The Korando has class-leading towing ability, attractive styling and – in the LE specification tested here – represents amazing value for money. You won't find any other car in this class that matches the amount of equipment and performance that the Korando offers at this price-tag. The trade-off comes in the quality of materials used in the cabin, the jittery ride and the engine, which has been improved but is still noisy compared to other cars in this class.
Last time we drove the Ssangyong Korando we had a few criticisms about its refinement, but the brand claims to have sorted these issues and has also released the well-equipped LE model tested here.
SsangYong has re-programmed the ECU to help improve performance and reduce engine noise, which doesn’t sound like a lot but the difference is certainly noticeable. The 173bhp 2.0-litre diesel engine sounds immediately less rattly – though still noisy – and power delivery is smoother and more consistent than before too.
The statistics remain the same though, with a 0-62mph time of 9.9 seconds and – in our front wheel-drive model – fuel economy of 47.1mpg.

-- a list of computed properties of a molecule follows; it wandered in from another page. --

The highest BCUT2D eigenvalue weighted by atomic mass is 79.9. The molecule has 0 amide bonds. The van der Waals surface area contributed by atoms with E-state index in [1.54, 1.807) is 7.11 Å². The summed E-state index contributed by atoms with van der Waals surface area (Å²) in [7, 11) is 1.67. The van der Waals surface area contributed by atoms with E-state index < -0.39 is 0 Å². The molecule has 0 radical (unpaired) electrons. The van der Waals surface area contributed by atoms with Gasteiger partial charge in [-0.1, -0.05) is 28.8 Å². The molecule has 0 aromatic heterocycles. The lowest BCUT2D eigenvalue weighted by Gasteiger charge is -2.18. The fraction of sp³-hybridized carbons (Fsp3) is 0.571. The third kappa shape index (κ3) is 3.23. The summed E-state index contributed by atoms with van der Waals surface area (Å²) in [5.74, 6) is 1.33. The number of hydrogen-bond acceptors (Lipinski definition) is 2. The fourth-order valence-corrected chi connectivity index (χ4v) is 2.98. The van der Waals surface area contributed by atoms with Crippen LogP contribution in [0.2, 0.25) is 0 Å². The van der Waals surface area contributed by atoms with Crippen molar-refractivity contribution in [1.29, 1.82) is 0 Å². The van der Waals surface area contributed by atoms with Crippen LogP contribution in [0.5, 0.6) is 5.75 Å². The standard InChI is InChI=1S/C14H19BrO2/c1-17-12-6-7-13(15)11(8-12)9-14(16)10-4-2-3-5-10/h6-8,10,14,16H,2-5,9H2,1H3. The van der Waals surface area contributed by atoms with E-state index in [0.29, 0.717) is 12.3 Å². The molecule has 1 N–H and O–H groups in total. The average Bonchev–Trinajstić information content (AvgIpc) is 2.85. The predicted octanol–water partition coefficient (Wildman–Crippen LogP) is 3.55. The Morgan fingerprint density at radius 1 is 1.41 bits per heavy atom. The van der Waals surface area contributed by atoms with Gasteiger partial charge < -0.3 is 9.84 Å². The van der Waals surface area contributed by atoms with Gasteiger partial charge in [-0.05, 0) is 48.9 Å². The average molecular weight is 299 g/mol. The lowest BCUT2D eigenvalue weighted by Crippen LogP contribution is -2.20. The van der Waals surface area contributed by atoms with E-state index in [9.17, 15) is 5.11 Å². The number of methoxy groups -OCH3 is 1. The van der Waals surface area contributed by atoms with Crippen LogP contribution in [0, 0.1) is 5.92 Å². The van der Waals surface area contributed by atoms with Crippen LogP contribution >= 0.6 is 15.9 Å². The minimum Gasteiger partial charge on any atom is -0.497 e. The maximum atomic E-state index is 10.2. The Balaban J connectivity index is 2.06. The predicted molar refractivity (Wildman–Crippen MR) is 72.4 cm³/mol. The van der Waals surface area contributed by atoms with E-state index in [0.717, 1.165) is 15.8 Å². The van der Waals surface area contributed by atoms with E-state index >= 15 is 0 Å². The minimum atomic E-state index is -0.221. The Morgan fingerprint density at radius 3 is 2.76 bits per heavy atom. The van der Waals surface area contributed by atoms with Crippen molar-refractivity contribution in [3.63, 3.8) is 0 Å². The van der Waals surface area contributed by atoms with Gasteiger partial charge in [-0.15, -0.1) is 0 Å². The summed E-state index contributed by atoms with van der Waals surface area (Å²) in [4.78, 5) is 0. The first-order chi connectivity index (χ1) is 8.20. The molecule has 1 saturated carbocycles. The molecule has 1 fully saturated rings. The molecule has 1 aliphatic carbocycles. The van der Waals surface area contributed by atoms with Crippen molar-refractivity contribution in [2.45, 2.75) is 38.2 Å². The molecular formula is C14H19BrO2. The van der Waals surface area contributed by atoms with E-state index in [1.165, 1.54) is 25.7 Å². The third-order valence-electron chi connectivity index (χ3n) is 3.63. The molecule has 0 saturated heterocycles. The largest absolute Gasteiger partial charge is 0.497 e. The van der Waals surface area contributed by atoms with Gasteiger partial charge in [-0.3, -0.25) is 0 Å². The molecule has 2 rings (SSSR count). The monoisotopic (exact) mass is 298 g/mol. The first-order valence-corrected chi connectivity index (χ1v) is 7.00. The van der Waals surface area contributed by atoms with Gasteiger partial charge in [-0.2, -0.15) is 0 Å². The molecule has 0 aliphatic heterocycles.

The last time we drove the Korando it was fitted with an automatic gearbox, which spoilt the experience with its juddery shifts between first and second gears. SsangYong claims to have fixed the problem but our car was fitted with a six-speed manual so we won’t know until we can test it.
Unfortunately SsangYong hasn’t altered the way the Korando rides. The suspension doesn’t soak up rough roads in the same accomplished way most small off-roaders do and the body rolls too much in the bends too.
The interior is simply laid out and some thought has been put into the design but the quality of materials falls short of rivals, particularly the hard and scratchy plastics on the doors and dashboard.
That could be a sacrifice worth making when you consider the Korando LE costs just £17,995 – a price-tag which includes electrically adjustable heated leather seats, parking sensors, 18-inch alloys and automatic air-con.
Consider that a Nissan Qashqai 1.6dCi 2WD Acenta costs £21,295 and you realise just how cheap the Korando is – especially taking into account the fact that the Qashqai still doesn’t come as standard with 18-inch alloys or heated leather seats.
The SsangYong has been improved and in LE specification it’s also better value than ever. Admittedly the ride, refinement and cabin quality are still some way short of rivals but a Korando that is £3,300 cheaper than an equivalent Qashqai, and better equipped too has got to be an appealing proposition.